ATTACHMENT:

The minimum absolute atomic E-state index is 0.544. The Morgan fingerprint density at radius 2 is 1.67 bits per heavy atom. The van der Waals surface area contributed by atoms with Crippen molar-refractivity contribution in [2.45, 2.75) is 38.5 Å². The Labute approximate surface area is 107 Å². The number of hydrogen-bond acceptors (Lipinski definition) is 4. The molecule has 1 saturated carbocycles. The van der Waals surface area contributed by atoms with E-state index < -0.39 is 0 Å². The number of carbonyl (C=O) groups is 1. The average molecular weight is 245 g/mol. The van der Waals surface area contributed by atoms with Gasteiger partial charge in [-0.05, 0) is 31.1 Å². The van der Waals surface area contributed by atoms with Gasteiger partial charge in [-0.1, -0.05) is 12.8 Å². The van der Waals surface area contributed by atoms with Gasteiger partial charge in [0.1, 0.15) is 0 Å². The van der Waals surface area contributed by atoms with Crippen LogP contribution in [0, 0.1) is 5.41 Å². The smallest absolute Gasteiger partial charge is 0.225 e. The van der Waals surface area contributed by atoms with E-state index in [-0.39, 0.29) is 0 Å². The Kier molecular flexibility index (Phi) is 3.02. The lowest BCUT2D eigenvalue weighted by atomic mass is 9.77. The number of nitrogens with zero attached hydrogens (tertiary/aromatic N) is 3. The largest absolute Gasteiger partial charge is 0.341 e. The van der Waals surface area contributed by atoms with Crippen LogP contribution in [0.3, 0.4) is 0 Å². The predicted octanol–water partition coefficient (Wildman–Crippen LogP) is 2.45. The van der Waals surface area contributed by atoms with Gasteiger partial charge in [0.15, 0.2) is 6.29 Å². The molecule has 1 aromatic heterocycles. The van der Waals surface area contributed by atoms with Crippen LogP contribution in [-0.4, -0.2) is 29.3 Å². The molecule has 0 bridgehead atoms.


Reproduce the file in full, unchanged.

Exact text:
The minimum absolute atomic E-state index is 0.544. The Morgan fingerprint density at radius 2 is 1.67 bits per heavy atom. The van der Waals surface area contributed by atoms with Crippen molar-refractivity contribution in [2.45, 2.75) is 38.5 Å². The Labute approximate surface area is 107 Å². The number of hydrogen-bond acceptors (Lipinski definition) is 4. The molecule has 1 saturated carbocycles. The van der Waals surface area contributed by atoms with E-state index < -0.39 is 0 Å². The number of carbonyl (C=O) groups is 1. The average molecular weight is 245 g/mol. The van der Waals surface area contributed by atoms with Gasteiger partial charge in [-0.05, 0) is 31.1 Å². The van der Waals surface area contributed by atoms with Gasteiger partial charge in [-0.1, -0.05) is 12.8 Å². The van der Waals surface area contributed by atoms with Gasteiger partial charge in [0.1, 0.15) is 0 Å². The van der Waals surface area contributed by atoms with Crippen LogP contribution in [0, 0.1) is 5.41 Å². The smallest absolute Gasteiger partial charge is 0.225 e. The van der Waals surface area contributed by atoms with E-state index in [-0.39, 0.29) is 0 Å². The Kier molecular flexibility index (Phi) is 3.02. The lowest BCUT2D eigenvalue weighted by atomic mass is 9.77. The number of nitrogens with zero attached hydrogens (tertiary/aromatic N) is 3. The largest absolute Gasteiger partial charge is 0.341 e. The van der Waals surface area contributed by atoms with Crippen LogP contribution in [0.3, 0.4) is 0 Å². The predicted octanol–water partition coefficient (Wildman–Crippen LogP) is 2.45. The van der Waals surface area contributed by atoms with Gasteiger partial charge in [0.15, 0.2) is 6.29 Å². The molecule has 1 aromatic heterocycles. The van der Waals surface area contributed by atoms with Crippen LogP contribution in [-0.4, -0.2) is 29.3 Å². The molecule has 0 bridgehead atoms.